GCSE Biology is the study of living organism and their structure, lifecycles, adaptations and environment. The underlying philosophy of the Department is to promote an enjoyment of learning; there is no better way to learn about Biology than through purposeful, practical activities as part of day to day teaching and learning.
Biology has something to offer to every student. The complex and diverse phenomena of the natural world can be described in terms of a small number of key ideas in biology. These ideas include: structure relating to function; chemicals cycling in ecosystems; the biochemistry of photosynthesis and respiration; cells as building blocks for tissues, organs and organ systems; ecosystems; adaptations; interactions between genome and with the environment; natural selection and biodiversity.
About the Curriculum
AQA GCSE Biology Grade 9 – 1
The GCSE is made up of seven topics, assessed by two written examinations.
- Topic 1 Cell biology
- Topic 2 Organisation
- Topic 3 Infection and response
- Topic 4 Bioenergetics
- Topic 5 Homeostasis and response
- Topic 6 Inheritance, variation and evolution
- Topic 7 Ecology
In the Third Form, all students follow common courses in Biology as part of the core curriculum. Many of the topics within these subjects are approached from an experimental perspective, and the science in the classroom is very much related to everyday life. Biology is a content-rich area of science and there are some topics from the GCSE specifications that have fitted well into the Third Form foundation course. At the end of this first year, pupils make decisions about the subjects they wish to follow to GCSE and decide whether to continue with the GCSE Dual Award (three lessons of Biology per week) or opt to study three separate sciences for GCSE (four lessons of Biology per week). The Biology course specification no longer has a practical or coursework component, leaving us free to explore experimental skills and research methods in ways we feel are most appropriate for the students at the various stages of their science education.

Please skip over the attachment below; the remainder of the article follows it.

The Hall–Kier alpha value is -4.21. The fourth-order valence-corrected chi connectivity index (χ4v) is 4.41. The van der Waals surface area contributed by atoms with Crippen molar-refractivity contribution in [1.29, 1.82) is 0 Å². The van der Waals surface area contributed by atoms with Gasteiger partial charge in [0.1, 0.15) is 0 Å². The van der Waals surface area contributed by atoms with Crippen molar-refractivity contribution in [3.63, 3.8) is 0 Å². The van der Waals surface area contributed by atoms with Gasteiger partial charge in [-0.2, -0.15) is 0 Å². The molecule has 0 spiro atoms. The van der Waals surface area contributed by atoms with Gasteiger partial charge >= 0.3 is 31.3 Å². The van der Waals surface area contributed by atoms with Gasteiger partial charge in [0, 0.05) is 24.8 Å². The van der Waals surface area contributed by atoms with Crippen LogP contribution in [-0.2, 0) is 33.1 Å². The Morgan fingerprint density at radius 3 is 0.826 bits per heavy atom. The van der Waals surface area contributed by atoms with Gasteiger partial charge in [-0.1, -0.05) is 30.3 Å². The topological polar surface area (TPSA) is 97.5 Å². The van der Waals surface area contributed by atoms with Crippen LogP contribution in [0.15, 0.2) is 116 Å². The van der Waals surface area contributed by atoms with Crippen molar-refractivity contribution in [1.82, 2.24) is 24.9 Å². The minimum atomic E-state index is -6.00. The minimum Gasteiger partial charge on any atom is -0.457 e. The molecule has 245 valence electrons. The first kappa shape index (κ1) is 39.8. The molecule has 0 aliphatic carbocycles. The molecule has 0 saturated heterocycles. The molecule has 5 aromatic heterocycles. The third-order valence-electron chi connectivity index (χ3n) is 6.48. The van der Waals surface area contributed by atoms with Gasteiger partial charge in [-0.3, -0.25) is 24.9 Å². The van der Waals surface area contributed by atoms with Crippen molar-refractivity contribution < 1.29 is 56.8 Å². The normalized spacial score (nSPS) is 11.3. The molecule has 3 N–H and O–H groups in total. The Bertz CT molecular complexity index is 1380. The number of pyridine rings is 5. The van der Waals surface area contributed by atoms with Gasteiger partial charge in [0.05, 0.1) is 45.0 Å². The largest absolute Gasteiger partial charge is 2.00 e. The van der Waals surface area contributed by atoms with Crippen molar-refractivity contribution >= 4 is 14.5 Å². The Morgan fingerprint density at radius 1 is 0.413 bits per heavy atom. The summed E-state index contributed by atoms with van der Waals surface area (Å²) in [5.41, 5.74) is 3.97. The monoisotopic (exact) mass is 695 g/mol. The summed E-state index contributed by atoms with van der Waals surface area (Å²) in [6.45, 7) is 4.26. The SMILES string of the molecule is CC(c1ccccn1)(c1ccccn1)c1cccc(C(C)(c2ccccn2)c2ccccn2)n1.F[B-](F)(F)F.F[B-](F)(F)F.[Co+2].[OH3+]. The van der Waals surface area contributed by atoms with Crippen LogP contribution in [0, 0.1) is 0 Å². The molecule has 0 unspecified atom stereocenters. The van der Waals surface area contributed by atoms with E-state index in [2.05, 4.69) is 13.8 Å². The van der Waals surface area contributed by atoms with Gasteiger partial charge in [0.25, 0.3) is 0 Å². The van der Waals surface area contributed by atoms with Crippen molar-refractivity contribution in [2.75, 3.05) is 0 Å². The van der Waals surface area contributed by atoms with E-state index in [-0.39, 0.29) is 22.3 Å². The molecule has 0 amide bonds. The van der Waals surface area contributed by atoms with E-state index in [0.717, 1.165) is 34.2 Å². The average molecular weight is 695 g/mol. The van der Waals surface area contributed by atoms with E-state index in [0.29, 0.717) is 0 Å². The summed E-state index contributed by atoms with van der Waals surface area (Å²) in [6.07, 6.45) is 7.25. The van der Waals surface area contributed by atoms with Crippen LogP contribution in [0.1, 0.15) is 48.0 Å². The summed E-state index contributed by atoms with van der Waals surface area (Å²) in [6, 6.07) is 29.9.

At the end of the Fifth Form, all candidates take two papers in Biology; Dual Award candidates' papers are both 1 ¼ hours, while separate GCSE candidates sit two 1 ¾ hour papers.
Independent learning is embedded within the curriculum in order to enable students to develop their self-knowledge, self-esteem and self-confidence. Practical investigations, presentations and self-assessment frequently take place. Furthermore, the Young Medics Society builds pupil confidence and improves presentation and interpersonal skills.
To encourage students to accept responsibility for their behaviour and to understand how they can contribute positively to the lives of those living around them, we carry out field studies in the local Ladywell Valley with due regard to the countryside code of practice. Farming, fishing, sustainability, climate change are all considered from a local, national and global scale. The Young Medics Society familiarise themselves with topical issues such as the formation, changes and provision of the NHS.
Fourth Form biologists take part in local fieldwork trips to study the Ladywell Valley freshwater stream ecology. As part of their AQA specifications, they also study intensive farming practices and productivity. In collaboration with the Lancing College Farm Project, we explore comparisons between free range and intensive farming.
The Jubilee Conservation Biology Garden, officially opened in July 2012, provides a wonderful educational resource. It benefits enormously from the input and development of the Farm’s ‘Green Group’ conservation initiatives.
In addition, the Department runs drop-in clinics every week.
Our career ethos is based upon the concept that throughout GCSE a pupil develops a range of essential skills: presentation, communication, mathematical, analytical, organisational, laboratory-based, field-based, reading, comprehension, and research. These transferable skills provide an excellent foundation on which to begin an A Level course in Biology. Should they wish to continue on a scientific career path, Senior School biologists find that their knowledge and skills provide them with a broad spectrum of opportunities.
MMI (multiple mini interviews) practice is incorporated into the GCSE course as a means of peer-assessment. This sequence of five short interviews, currently very popular in medical schools, allows interviewers to focus on one skill per interview such as mathematical, ethics of medicine, communication, knowledge-based and prioritisation skills.